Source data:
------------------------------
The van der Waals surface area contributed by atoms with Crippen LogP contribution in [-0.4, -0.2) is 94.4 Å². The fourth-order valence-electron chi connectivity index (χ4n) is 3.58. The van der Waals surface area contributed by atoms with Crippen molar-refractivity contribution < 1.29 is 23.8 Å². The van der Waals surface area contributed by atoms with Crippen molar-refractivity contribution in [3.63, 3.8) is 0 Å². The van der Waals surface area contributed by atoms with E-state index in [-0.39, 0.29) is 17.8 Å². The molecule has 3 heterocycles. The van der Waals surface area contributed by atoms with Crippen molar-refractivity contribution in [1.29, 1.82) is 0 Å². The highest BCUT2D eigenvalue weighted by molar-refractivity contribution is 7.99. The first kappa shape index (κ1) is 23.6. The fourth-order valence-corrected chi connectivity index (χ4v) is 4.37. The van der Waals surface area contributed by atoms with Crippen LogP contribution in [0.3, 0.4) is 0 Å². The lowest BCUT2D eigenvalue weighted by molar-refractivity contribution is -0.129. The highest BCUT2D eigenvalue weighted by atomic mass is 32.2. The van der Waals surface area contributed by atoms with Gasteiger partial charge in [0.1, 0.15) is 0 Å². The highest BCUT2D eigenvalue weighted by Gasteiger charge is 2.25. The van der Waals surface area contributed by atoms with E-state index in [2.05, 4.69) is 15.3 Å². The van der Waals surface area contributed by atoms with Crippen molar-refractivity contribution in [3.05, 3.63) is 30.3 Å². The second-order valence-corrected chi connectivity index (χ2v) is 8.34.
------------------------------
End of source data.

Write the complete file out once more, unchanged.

The van der Waals surface area contributed by atoms with Crippen LogP contribution in [-0.4, -0.2) is 94.4 Å². The fourth-order valence-electron chi connectivity index (χ4n) is 3.58. The van der Waals surface area contributed by atoms with Crippen molar-refractivity contribution < 1.29 is 23.8 Å². The van der Waals surface area contributed by atoms with Crippen molar-refractivity contribution in [3.63, 3.8) is 0 Å². The van der Waals surface area contributed by atoms with E-state index in [-0.39, 0.29) is 17.8 Å². The molecule has 3 heterocycles. The van der Waals surface area contributed by atoms with Crippen molar-refractivity contribution in [1.29, 1.82) is 0 Å². The highest BCUT2D eigenvalue weighted by molar-refractivity contribution is 7.99. The first kappa shape index (κ1) is 23.6. The fourth-order valence-corrected chi connectivity index (χ4v) is 4.37. The van der Waals surface area contributed by atoms with Crippen LogP contribution in [0.3, 0.4) is 0 Å². The lowest BCUT2D eigenvalue weighted by molar-refractivity contribution is -0.129. The highest BCUT2D eigenvalue weighted by atomic mass is 32.2. The van der Waals surface area contributed by atoms with Gasteiger partial charge in [0.1, 0.15) is 0 Å². The highest BCUT2D eigenvalue weighted by Gasteiger charge is 2.25. The van der Waals surface area contributed by atoms with E-state index in [2.05, 4.69) is 15.3 Å². The van der Waals surface area contributed by atoms with Crippen molar-refractivity contribution in [3.05, 3.63) is 30.3 Å². The second-order valence-corrected chi connectivity index (χ2v) is 8.34.